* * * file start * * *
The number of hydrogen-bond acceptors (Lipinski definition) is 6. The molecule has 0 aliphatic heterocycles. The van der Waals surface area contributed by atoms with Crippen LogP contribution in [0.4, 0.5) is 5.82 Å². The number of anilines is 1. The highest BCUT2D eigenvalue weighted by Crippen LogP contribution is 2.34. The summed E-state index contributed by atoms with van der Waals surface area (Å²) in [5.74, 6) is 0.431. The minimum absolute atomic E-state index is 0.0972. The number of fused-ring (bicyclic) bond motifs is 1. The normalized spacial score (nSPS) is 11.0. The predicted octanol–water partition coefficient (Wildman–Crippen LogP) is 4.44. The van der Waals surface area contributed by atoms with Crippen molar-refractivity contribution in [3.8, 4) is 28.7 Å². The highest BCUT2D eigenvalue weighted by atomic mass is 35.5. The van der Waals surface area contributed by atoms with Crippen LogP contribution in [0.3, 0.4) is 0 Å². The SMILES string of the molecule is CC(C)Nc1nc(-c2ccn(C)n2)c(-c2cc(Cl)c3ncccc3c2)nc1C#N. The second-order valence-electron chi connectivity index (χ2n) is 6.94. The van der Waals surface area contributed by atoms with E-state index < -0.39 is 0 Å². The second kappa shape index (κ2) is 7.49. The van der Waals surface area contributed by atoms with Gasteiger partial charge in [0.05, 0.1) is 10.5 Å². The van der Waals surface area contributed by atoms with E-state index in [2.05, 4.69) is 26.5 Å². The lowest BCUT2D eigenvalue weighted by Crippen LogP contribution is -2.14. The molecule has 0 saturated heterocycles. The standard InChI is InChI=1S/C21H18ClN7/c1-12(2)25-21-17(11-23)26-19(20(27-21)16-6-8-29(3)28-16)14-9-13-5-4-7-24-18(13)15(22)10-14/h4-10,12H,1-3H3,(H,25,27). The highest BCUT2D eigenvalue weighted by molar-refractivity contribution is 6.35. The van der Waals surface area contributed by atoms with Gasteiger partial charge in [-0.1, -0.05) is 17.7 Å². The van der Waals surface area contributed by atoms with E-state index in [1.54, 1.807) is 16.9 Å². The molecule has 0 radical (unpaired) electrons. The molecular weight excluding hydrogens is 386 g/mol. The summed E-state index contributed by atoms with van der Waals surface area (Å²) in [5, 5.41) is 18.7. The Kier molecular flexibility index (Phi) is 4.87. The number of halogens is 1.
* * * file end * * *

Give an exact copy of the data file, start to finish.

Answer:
The number of hydrogen-bond acceptors (Lipinski definition) is 6. The molecule has 0 aliphatic heterocycles. The van der Waals surface area contributed by atoms with Crippen LogP contribution in [0.4, 0.5) is 5.82 Å². The number of anilines is 1. The highest BCUT2D eigenvalue weighted by Crippen LogP contribution is 2.34. The summed E-state index contributed by atoms with van der Waals surface area (Å²) in [5.74, 6) is 0.431. The minimum absolute atomic E-state index is 0.0972. The number of fused-ring (bicyclic) bond motifs is 1. The normalized spacial score (nSPS) is 11.0. The predicted octanol–water partition coefficient (Wildman–Crippen LogP) is 4.44. The van der Waals surface area contributed by atoms with Crippen molar-refractivity contribution in [3.8, 4) is 28.7 Å². The highest BCUT2D eigenvalue weighted by atomic mass is 35.5. The van der Waals surface area contributed by atoms with Crippen LogP contribution in [0.3, 0.4) is 0 Å². The SMILES string of the molecule is CC(C)Nc1nc(-c2ccn(C)n2)c(-c2cc(Cl)c3ncccc3c2)nc1C#N. The second-order valence-electron chi connectivity index (χ2n) is 6.94. The van der Waals surface area contributed by atoms with E-state index < -0.39 is 0 Å². The second kappa shape index (κ2) is 7.49. The van der Waals surface area contributed by atoms with Gasteiger partial charge in [0.05, 0.1) is 10.5 Å². The van der Waals surface area contributed by atoms with E-state index in [2.05, 4.69) is 26.5 Å². The lowest BCUT2D eigenvalue weighted by Crippen LogP contribution is -2.14. The molecule has 0 saturated heterocycles. The standard InChI is InChI=1S/C21H18ClN7/c1-12(2)25-21-17(11-23)26-19(20(27-21)16-6-8-29(3)28-16)14-9-13-5-4-7-24-18(13)15(22)10-14/h4-10,12H,1-3H3,(H,25,27). The highest BCUT2D eigenvalue weighted by molar-refractivity contribution is 6.35. The van der Waals surface area contributed by atoms with Gasteiger partial charge in [-0.1, -0.05) is 17.7 Å². The van der Waals surface area contributed by atoms with E-state index in [1.54, 1.807) is 16.9 Å². The molecule has 0 radical (unpaired) electrons. The molecular weight excluding hydrogens is 386 g/mol. The summed E-state index contributed by atoms with van der Waals surface area (Å²) in [5, 5.41) is 18.7. The Kier molecular flexibility index (Phi) is 4.87. The number of halogens is 1.